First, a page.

But I mean, just all the speculation and everything, you know, it's just made the situation a whole lot harder. But I mean, when I was ready to -- I knew that when I was going to be ready to address the public on all this, you know, and I was going to make sure that I had all the information that I needed to know. And I talked on the whole diagnosis about how to address the public.
At the same time, you know, I've always said this, you know: I'm a blessed individual. I have a great deal to be thankful for. Throughout the years, God has blessed me with a great deal, and I know this, and I know there's a whole lot of other people out there that's a whole lot worse-off than me right now, you know.
So the sympathy that has been given, that's not going to get me through it. What's going to get me through it is everybody being positive and upbeat around me, and just thinking nothing but good things. And that's the only thing that's going to keep me up, and it's going to help me get though this...
DR. VICTOR RICHARDS, MIAMI KIDNEY GROUP: ... negative HIV panels, and no evidence of any systemic or total body illness. Everything seem to be localized just to primary kidney problem. And for that reason on October 6th, Alonzo underwent a kidney biopsy here in Miami. The diagnosis by pathology was something called focal glomerulosclerosis, and we informed Alonzo and his family of that.
Shortly afterwards, coincidentally, there was a large meeting of nephrologists in Toronto, the American Society of Nephrology, where I had the opportunity to present the case and the pathology slides to Dr. Gerald Appel here to my right.
And when Dr. Appel reviewed it, and by that -- let me introduce Dr. Appel, who will speak to you on the diagnosis and what it all means.
Dr. Appel is a professor of clinical medicine and director of the kidney disease at Columbia Presbyterian Hospital in New York. He had a three-year residency training at Columbia and did a fellowship nephrology and kidney diseases at Columbia, and subsequently Yale New Haven Medical Center. And he has for the last 20 years been a professor and instructor at Columbia Hospital in New York.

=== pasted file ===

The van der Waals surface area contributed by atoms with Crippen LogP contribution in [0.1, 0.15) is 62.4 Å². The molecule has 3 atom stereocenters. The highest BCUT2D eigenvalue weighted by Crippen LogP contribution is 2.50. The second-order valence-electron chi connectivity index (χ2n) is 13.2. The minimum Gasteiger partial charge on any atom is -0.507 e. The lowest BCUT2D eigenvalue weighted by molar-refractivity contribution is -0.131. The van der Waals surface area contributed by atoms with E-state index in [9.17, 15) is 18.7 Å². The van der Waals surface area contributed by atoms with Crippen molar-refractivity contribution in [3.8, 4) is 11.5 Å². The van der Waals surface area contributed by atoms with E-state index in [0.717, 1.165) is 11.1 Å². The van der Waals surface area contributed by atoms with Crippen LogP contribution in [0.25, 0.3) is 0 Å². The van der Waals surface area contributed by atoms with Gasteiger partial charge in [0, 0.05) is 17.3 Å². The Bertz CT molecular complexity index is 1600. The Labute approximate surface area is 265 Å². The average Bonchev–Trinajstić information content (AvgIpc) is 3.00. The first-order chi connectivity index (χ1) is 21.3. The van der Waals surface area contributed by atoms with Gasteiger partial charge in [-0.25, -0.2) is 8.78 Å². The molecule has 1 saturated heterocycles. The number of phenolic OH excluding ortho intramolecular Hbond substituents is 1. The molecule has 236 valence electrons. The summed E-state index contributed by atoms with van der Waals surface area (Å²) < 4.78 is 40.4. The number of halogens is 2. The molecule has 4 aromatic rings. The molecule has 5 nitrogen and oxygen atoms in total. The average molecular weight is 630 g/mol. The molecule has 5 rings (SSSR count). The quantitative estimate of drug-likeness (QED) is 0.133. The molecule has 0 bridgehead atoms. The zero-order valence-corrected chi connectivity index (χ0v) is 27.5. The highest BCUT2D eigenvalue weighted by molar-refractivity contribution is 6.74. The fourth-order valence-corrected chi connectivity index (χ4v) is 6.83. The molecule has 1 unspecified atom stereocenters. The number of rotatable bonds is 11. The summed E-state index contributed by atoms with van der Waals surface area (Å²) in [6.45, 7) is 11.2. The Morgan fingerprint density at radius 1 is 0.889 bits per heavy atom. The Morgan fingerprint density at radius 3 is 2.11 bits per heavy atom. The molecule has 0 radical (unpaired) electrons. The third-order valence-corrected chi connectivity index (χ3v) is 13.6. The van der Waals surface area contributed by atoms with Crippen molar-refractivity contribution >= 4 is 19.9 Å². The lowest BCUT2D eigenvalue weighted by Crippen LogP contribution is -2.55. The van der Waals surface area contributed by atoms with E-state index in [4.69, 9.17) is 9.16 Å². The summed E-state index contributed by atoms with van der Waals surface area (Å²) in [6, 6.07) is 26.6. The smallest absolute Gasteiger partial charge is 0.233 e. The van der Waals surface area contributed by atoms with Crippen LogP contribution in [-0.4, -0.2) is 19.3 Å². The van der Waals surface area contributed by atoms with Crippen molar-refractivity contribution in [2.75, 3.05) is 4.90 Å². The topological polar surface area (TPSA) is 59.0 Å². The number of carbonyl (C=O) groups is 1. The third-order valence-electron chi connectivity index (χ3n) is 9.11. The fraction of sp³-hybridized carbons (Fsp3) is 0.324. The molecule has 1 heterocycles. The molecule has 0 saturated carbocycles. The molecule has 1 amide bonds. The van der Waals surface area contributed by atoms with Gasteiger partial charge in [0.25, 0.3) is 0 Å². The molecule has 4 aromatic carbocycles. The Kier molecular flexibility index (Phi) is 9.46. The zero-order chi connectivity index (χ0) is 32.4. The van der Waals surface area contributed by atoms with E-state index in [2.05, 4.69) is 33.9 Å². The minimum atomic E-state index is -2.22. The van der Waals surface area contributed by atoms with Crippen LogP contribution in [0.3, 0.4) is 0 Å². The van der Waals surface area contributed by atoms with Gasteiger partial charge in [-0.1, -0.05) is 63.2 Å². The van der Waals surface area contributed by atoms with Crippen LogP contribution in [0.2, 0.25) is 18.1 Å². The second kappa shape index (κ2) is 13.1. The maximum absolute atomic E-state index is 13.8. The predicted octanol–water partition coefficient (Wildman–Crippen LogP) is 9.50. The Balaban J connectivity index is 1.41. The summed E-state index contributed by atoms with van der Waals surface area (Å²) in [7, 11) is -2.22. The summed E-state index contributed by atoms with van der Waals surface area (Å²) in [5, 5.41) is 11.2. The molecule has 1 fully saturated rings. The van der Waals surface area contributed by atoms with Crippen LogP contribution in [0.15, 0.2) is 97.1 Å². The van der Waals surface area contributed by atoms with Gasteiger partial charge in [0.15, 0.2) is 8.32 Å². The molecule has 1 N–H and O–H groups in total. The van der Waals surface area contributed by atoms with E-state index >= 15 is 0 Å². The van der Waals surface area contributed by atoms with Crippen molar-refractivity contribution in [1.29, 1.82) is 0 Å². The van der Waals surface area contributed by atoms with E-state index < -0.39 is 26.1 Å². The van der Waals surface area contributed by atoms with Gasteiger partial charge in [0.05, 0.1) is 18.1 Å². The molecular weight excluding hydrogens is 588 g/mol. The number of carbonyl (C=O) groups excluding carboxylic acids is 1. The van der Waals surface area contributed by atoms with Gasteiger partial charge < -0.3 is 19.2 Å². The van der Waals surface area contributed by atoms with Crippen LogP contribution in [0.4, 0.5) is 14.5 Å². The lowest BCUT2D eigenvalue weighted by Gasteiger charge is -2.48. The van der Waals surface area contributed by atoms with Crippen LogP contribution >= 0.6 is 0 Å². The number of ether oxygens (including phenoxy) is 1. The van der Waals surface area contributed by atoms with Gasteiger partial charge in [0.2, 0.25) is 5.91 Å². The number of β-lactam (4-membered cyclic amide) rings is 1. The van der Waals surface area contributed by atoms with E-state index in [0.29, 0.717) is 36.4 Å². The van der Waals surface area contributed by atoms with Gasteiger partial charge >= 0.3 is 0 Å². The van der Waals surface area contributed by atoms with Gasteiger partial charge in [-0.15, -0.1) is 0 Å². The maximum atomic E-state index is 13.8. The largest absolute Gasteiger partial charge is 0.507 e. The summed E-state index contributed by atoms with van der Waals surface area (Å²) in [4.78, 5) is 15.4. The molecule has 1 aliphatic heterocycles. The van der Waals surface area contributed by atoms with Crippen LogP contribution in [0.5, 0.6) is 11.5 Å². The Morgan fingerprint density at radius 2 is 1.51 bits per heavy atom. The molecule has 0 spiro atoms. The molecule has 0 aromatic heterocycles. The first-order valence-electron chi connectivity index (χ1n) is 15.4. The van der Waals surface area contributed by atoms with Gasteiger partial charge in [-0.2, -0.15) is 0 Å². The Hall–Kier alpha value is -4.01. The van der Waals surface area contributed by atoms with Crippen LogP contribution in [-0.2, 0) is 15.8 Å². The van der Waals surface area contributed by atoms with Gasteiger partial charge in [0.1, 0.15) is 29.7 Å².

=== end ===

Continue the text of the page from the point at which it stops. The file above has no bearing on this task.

His primary interest has been in the field of glomerular nephritis and lupus nephritis. He's published over 150 manuscripts and book chapters in standard texts, including that of "Cecil's Textbook of Medicine," several "Scientific American" titles, and has authored several chapters in up-to-date (ph) nephrology.
He has played a major role in local and national kidney societies and has been the past president of the New York Society of Nephrology, served for many years on the medical advisory board of the New York- New Jersey National Kidney Foundation, and was chief of the renal, or kidney, section of the American College of Physicians self-assessment examination.
He's been recently appointed chairman of the Glomerular and Nephritis Council of the National Kidney Foundation of the United States. For many years, he's been co-director of Columbia University's highly successful post-graduate renal biopsy course and more recently the combined Beth Israel Harvard Presbyterian Columbia internal medicine course.
He participates as a faculty member on numerous nephrology courses around the United States, and throughout his career, Dr. Appel has always maintained a high level of personal commitment to the care of both his patients and those of referring physicians.
He just returned from the ASN, the American Society of Nephrology meeting in Toronto, where he led conferences and lectured on this specific disease to thousands of other nephrologists, and we consider him the leading expert in focal glomerulorsclerosis.
DR. GERALD APPEL, COLUMBIA PRESBYTERIAN HOSPITAL: Thank you, Victor.